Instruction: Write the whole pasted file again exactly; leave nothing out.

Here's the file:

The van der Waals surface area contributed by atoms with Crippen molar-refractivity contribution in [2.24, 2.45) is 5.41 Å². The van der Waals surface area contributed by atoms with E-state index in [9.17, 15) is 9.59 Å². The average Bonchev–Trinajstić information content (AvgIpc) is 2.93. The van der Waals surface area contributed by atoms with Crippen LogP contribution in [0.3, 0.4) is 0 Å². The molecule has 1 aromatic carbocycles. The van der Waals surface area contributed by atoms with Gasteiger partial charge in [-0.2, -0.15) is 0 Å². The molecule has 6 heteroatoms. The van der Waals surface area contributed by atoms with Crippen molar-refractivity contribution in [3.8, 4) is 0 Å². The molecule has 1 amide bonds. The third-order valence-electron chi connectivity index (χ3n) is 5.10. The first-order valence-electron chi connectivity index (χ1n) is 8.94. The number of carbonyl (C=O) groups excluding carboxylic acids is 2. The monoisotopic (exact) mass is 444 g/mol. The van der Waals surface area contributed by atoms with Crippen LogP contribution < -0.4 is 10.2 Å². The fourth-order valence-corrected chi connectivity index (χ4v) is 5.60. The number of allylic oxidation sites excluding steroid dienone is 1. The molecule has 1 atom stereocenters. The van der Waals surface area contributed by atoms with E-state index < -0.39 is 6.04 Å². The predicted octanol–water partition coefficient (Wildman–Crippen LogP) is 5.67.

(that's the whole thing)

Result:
The van der Waals surface area contributed by atoms with Crippen molar-refractivity contribution in [2.24, 2.45) is 5.41 Å². The van der Waals surface area contributed by atoms with E-state index in [9.17, 15) is 9.59 Å². The average Bonchev–Trinajstić information content (AvgIpc) is 2.93. The van der Waals surface area contributed by atoms with Crippen LogP contribution in [0.3, 0.4) is 0 Å². The molecule has 1 aromatic carbocycles. The van der Waals surface area contributed by atoms with Gasteiger partial charge in [-0.2, -0.15) is 0 Å². The molecule has 6 heteroatoms. The van der Waals surface area contributed by atoms with Crippen molar-refractivity contribution in [3.8, 4) is 0 Å². The molecule has 1 amide bonds. The third-order valence-electron chi connectivity index (χ3n) is 5.10. The first-order valence-electron chi connectivity index (χ1n) is 8.94. The number of carbonyl (C=O) groups excluding carboxylic acids is 2. The monoisotopic (exact) mass is 444 g/mol. The van der Waals surface area contributed by atoms with Crippen LogP contribution < -0.4 is 10.2 Å². The fourth-order valence-corrected chi connectivity index (χ4v) is 5.60. The number of allylic oxidation sites excluding steroid dienone is 1. The molecule has 1 atom stereocenters. The van der Waals surface area contributed by atoms with E-state index < -0.39 is 6.04 Å². The predicted octanol–water partition coefficient (Wildman–Crippen LogP) is 5.67.